[19]  El-Zeftawy A., & Hassan L., (2016). Perception of students regarding blended learning implementation of community health nursing course at faculty of nursing, Tanta University, Egypt. Journal of Nursing Education and Practice. 7 (3): 83-3.
In article      View Article
 
[20]  Tagoe M. (2012). Students’ perceptions on incorporating e-learning into teaching and learning at the University of Ghana. International Journal of Education and Development using Information and Communication Technology (IJEDICT).; 8(1): 91-103.
In article      
 
[21]  Winberg T., and Hedman L., (2008). Student attitudes toward learning, level of pre knowledge and instruction type in a computer-simulation: effects on flow experiences and perceived learning outcomes. Instructional Science, 36(4), 269-287.
In article      View Article
 
[22]  Lo CC. (2010). How student satisfaction factors affect perceived learning. Journal of the Scholarship of Teaching and Learning. 10(1): 47-54.
In article      
 
[23]  Shantakumari N., Sajith P., (2014). A Study of Student’s Perceptions of Blended Learning in certificate courses of Gulf Medical University. Gulf Medical Journal Gmj, Asm 2014; 3(S2): S183-S194 Department of Physiology, Department of Microbiology, Gulf Medical University, Ajman.
In article      
 
[24]  Paechter M, Maier B, Macher D., (2010). Students’ expectations of and experiences in e-learning: Their relation to learning achievements and course satisfaction. Computers in Education. 54(1): 222-229.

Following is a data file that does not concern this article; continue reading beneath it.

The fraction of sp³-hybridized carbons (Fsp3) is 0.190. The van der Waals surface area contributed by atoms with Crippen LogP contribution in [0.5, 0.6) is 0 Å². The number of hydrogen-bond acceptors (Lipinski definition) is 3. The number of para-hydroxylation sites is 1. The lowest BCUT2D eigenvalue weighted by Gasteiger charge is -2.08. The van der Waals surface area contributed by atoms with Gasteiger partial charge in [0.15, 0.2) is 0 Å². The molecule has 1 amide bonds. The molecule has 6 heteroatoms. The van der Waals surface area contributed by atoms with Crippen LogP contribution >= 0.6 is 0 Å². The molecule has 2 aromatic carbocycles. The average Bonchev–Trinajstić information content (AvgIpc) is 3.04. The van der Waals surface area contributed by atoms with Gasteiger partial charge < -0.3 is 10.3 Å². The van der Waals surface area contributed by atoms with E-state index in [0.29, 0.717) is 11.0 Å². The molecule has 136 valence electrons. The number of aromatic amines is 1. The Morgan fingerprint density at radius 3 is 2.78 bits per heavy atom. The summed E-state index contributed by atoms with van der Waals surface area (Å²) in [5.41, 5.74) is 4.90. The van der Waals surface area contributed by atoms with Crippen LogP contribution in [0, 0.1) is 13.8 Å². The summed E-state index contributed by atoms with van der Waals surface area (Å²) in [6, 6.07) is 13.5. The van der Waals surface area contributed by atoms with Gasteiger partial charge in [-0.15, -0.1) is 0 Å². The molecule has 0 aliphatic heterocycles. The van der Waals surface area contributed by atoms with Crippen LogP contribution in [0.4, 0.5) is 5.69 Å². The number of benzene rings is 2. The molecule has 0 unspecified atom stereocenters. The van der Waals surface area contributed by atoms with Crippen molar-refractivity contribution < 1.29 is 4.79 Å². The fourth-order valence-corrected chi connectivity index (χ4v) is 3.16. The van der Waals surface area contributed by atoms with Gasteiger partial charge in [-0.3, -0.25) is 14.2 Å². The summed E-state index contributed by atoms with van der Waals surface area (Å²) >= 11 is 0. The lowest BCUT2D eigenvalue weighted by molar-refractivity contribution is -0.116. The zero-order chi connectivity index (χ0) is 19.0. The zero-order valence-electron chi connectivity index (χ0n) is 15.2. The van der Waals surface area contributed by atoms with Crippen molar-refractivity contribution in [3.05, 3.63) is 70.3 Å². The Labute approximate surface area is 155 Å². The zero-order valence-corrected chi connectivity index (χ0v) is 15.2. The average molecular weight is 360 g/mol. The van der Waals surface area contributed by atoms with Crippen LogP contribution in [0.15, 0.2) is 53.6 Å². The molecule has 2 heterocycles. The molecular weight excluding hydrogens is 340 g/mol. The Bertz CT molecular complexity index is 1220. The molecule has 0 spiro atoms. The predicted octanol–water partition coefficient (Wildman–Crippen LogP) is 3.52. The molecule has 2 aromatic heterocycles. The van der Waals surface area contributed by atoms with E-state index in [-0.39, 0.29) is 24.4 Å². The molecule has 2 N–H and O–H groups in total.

In article      View Article
 
[25]  Sarıtepeci M., Çakır H., (2015). The Effect of Blended Learning Environments on Student's Academic Achievement and Student Engagement: A Study on Social Studies Course Education and Science. 40 (177): 203-216.
In article      View Article
 

Published with license by Science and Education Publishing, Copyright © 2016 Eman A. Fadel, Yousif A. and Hanan Hamed Mohammed

Creative CommonsThis work is licensed under a Creative Commons Attribution 4.0 International License. To view a copy of this license, visit http://creativecommons.org/licenses/by/4.0/

Cite this article:

Normal Style
Eman A. Fadel, Yousif A., Hanan Hamed Mohammed. International Students’ Perceived Usefulness and Satisfaction with Professional Midwifery Blended Learning Course. American Journal of Nursing Research. Vol. 4, No. 3, 2016, pp 108-113. http://pubs.sciepub.com/ajnr/4/3/8
MLA Style
Fadel, Eman A., Yousif A., and Hanan Hamed Mohammed. "International Students’ Perceived Usefulness and Satisfaction with Professional Midwifery Blended Learning Course." American Journal of Nursing Research 4.3 (2016): 108-113.
APA Style
Fadel, E. A. , A., Y. , & Mohammed, H. H. (2016). International Students’ Perceived Usefulness and Satisfaction with Professional Midwifery Blended Learning Course. American Journal of Nursing Research, 4(3), 108-113.
Chicago Style